The ABCs of Managed Care

Managed care organizations take many different forms; consequently, the groups formed to contract with them may also assume new identities. Here are some common terms used in managed care and their definitions.

Managed care organization (MCO)—A generic term that includes all forms of organizations that provide managed health care services (e.g., HMOs, PPOs, CMPs, EPOs).

Staff-model HMO—This health care model employs physicians to provide health care to its members. All premiums and other revenues accrue to the HMO, which compensates physicians by salary and incentive programs.

Preferred provider organization (PPO)—A program in which contracts are established with providers of medical care. Providers under such contracts are referred to as preferred providers. Usually, the benefit contract provides significantly better benefits (fewer copayments) for services received from preferred providers, thus encouraging members to use these providers. Members are generally allowed benefits for non-participating providers’ services, usually on an indemnity basis with significant copayments. A PPO arrangement can be insured or self-funded. Providers may be, but are not necessarily, paid on a discounted fee-for-service basis.

Individual practice association (IPA) model HMO—A health care model that contracts with an individual practice association entity to provide health care services in return for a negotiated fee. The individual practice association in turn contracts with physicians who continue in their existing individual practice. The association may compensate the physicians on a per capita, fee schedule, or fee-for-service basis.

Health maintenance organization (HMO)—An entity that provides, offers, or arranges for coverage of designated health services needed by plan members for a fixed, prepaid premium. There are four basic models of HMOs: group model, individual practice association, network model, and staff model.

Exclusive provider organization (EPO)—A term derived from the phrase "preferred provider organization." However, where a PPO generally extends coverage for non-preferred provider services as well as preferred provider services, an EPO provides coverage only for contracted providers; hence, the term "exclusive." Many HMOs are also EPOs.

Federally qualified HMOs—HMOs that meet certain federally stipulated provisions aimed at protecting consumers (e.g., providing a broad range of basic health care services, ensuring financial solvency, and monitoring the quality of care). HMOs must apply to the federal government for qualification. The process is administered by HCFA’s Office of Prepaid Health Care.

Group-model HMO—There are two kinds of group-model HMOs. The first type is the closed panel, in which the medical services are delivered in the HMO-owned health care center or satellite clinic by physicians who belong to a legally separate medical group or are employed directly by the HMO. The HMO pays the group a negotiated monthly capitation fee; the physicians, in turn, are salaried and generally prohibited from carrying on any fee-for-service practice. In the second type, the open panel, the HMO contracts with an existing independent group of physicians to deliver medical care. Medical services are delivered at the group’s clinic facilities (both to fee-for-service patients and to prepaid HMO members). The group may contract with more than one HMO.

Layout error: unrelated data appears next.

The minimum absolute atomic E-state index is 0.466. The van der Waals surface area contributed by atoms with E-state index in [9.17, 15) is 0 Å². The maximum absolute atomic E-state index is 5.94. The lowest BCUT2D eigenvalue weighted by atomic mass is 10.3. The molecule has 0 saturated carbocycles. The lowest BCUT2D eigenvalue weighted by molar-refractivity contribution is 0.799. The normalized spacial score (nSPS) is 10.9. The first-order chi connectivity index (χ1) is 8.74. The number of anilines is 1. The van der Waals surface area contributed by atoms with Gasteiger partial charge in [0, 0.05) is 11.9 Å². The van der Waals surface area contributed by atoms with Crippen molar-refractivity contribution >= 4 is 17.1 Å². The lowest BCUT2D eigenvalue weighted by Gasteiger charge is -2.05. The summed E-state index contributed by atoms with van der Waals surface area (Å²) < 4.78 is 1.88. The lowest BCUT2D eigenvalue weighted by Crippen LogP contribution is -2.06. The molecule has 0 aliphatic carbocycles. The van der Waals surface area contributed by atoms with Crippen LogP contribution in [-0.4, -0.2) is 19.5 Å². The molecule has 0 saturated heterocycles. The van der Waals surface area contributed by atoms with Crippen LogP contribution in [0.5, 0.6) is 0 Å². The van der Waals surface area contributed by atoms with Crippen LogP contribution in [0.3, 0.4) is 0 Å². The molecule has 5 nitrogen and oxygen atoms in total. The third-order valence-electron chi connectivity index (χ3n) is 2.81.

Managed health care plan—A health care service plan that provides coordinated, case-managed care to enrolled members.

Accountable health plan (AHP)—A health plan that meets federal guidelines and is state-certified through a purchasing alliance to provide the range of health care services to people living in a specified geographic area.

Competitive medical plan (CMP)—A type of medical group created by the 1982 Tax Equity and Fiscal Responsibility Act (TEFRA) to facilitate enrolling Medicare beneficiaries into managed care plans. Requirements for eligibility are somewhat less restrictive than for an HMO. See also Medicare risk contract.

Professional review organization—A physician-sponsored organization charged with reviewing the services provided to patients. The purpose of the review is to determine whether the services rendered are medically necessary; provided in accordance with professional criteria, norms, and standards; and provided in the appropriate setting.

Primary care network—A group of primary care physicians who have joined together to share the risk of providing care to their patients who are members of a given health plan.

Peer review organization (PRO)—An entity established by TEFRA to review quality of care and appropriateness of admissions, readmissions, and discharge for Medicare and Medicaid. These organizations are held responsible for maintaining and lowering admission rates, reducing lengths of stay while insuring against inadequate treatment. Also known as Professional Standards Review Organization (PRSO).

Provider-Sponsored Network (PSN)—A managed care entity designed to put providers into direct financial risk; it includes physician-hospital networks directly contracting with employers to provide services. Otherwise known as direct contracting, it circumvents insurance companies.

Adapted from: Karpiel M. Managed Care in Emergency Medicine. Dallas, TX: ACEP; 1995:59-65; Community Health Plan-County of Los Angeles. Coming to Terms with Managed Care. Los Angeles: Department of Health Services; 1996.